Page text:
Affect generalization to similar and dissimilar brand extensions; consumer behavior seminar

  • Names of contributors are the following: David Boush, Shannon Shipp, Barbara Loken, Esra Gencturk, Susan Crockett, Ellen Kennedy, Bettie Minshall, Dennis Misurell, Linda Rochford, and Jon Strobel.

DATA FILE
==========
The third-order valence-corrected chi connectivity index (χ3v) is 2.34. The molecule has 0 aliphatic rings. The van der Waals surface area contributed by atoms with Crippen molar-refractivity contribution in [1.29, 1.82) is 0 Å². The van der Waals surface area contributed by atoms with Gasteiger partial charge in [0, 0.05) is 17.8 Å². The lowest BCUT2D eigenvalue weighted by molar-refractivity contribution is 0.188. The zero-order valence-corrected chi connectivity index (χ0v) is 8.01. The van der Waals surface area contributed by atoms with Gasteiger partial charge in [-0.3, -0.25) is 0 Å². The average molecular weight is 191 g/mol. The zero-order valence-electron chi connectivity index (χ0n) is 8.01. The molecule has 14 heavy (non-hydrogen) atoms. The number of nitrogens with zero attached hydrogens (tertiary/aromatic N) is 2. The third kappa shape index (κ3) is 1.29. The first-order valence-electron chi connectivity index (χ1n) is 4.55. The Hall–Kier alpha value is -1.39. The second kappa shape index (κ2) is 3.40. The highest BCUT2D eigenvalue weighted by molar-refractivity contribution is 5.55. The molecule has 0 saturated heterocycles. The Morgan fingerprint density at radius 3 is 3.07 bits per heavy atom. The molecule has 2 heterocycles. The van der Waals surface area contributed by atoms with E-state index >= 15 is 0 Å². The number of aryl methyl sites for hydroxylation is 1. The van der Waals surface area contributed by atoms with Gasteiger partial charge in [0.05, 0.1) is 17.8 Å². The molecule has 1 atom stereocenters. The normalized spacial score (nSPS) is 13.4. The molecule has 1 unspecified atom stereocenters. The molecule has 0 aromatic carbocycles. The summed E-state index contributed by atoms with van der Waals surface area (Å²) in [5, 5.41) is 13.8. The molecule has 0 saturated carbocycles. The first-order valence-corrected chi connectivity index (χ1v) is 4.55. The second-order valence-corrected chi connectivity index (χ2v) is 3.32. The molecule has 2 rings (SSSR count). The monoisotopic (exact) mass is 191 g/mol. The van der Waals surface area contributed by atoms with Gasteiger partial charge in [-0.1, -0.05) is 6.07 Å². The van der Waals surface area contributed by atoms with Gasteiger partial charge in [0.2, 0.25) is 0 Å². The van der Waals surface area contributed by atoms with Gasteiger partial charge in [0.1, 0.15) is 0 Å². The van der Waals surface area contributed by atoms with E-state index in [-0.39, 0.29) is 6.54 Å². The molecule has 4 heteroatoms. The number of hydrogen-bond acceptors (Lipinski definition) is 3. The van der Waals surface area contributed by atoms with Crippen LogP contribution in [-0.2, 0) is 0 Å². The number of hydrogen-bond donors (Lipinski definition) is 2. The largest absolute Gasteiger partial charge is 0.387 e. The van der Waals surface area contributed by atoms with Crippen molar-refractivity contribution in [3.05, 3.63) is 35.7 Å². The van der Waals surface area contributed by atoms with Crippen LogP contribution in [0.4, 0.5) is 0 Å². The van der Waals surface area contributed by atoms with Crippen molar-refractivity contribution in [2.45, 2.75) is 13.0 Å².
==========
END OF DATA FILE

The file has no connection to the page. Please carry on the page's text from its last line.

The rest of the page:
The effects of family branding were investigated in a laboratory experiment. Results showed a tendency for the overall affect associated with the brand name, to generalize new and different products. The mediating effects of similarity (between the current and new product) on this relationship were also demonstrated. The greater the similarity between the current and new product, the greater the transfer of positive or negative affect to that new product. The data also suggested that a brand's reputation for excellence in one product area may have a negative impact on consumer ratings of new products in an unrelated product area. Marketing implications are discussed.